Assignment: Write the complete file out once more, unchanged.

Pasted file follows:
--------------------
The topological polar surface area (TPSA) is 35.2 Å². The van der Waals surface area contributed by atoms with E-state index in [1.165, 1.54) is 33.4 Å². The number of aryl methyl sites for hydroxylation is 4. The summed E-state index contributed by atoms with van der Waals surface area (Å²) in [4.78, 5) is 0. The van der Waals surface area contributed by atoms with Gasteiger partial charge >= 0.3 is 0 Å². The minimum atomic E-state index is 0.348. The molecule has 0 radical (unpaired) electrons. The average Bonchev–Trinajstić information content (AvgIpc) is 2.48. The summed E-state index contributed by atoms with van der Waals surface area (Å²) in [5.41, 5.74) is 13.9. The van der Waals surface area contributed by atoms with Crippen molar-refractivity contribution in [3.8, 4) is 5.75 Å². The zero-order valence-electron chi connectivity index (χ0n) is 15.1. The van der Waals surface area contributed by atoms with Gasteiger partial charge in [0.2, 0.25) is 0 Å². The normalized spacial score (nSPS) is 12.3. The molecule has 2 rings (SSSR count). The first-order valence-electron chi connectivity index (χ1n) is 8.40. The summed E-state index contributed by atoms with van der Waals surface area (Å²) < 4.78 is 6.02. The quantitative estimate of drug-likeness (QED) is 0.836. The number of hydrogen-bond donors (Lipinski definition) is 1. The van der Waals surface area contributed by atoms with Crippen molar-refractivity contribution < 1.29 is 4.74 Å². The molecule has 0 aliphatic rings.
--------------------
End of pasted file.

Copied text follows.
The topological polar surface area (TPSA) is 35.2 Å². The van der Waals surface area contributed by atoms with E-state index in [1.165, 1.54) is 33.4 Å². The number of aryl methyl sites for hydroxylation is 4. The summed E-state index contributed by atoms with van der Waals surface area (Å²) in [4.78, 5) is 0. The van der Waals surface area contributed by atoms with Gasteiger partial charge >= 0.3 is 0 Å². The minimum atomic E-state index is 0.348. The molecule has 0 radical (unpaired) electrons. The average Bonchev–Trinajstić information content (AvgIpc) is 2.48. The summed E-state index contributed by atoms with van der Waals surface area (Å²) in [5.41, 5.74) is 13.9. The van der Waals surface area contributed by atoms with Crippen molar-refractivity contribution in [3.8, 4) is 5.75 Å². The zero-order valence-electron chi connectivity index (χ0n) is 15.1. The van der Waals surface area contributed by atoms with Gasteiger partial charge in [0.2, 0.25) is 0 Å². The normalized spacial score (nSPS) is 12.3. The molecule has 2 rings (SSSR count). The first-order valence-electron chi connectivity index (χ1n) is 8.40. The summed E-state index contributed by atoms with van der Waals surface area (Å²) < 4.78 is 6.02. The quantitative estimate of drug-likeness (QED) is 0.836. The number of hydrogen-bond donors (Lipinski definition) is 1. The van der Waals surface area contributed by atoms with Crippen molar-refractivity contribution < 1.29 is 4.74 Å². The molecule has 0 aliphatic rings.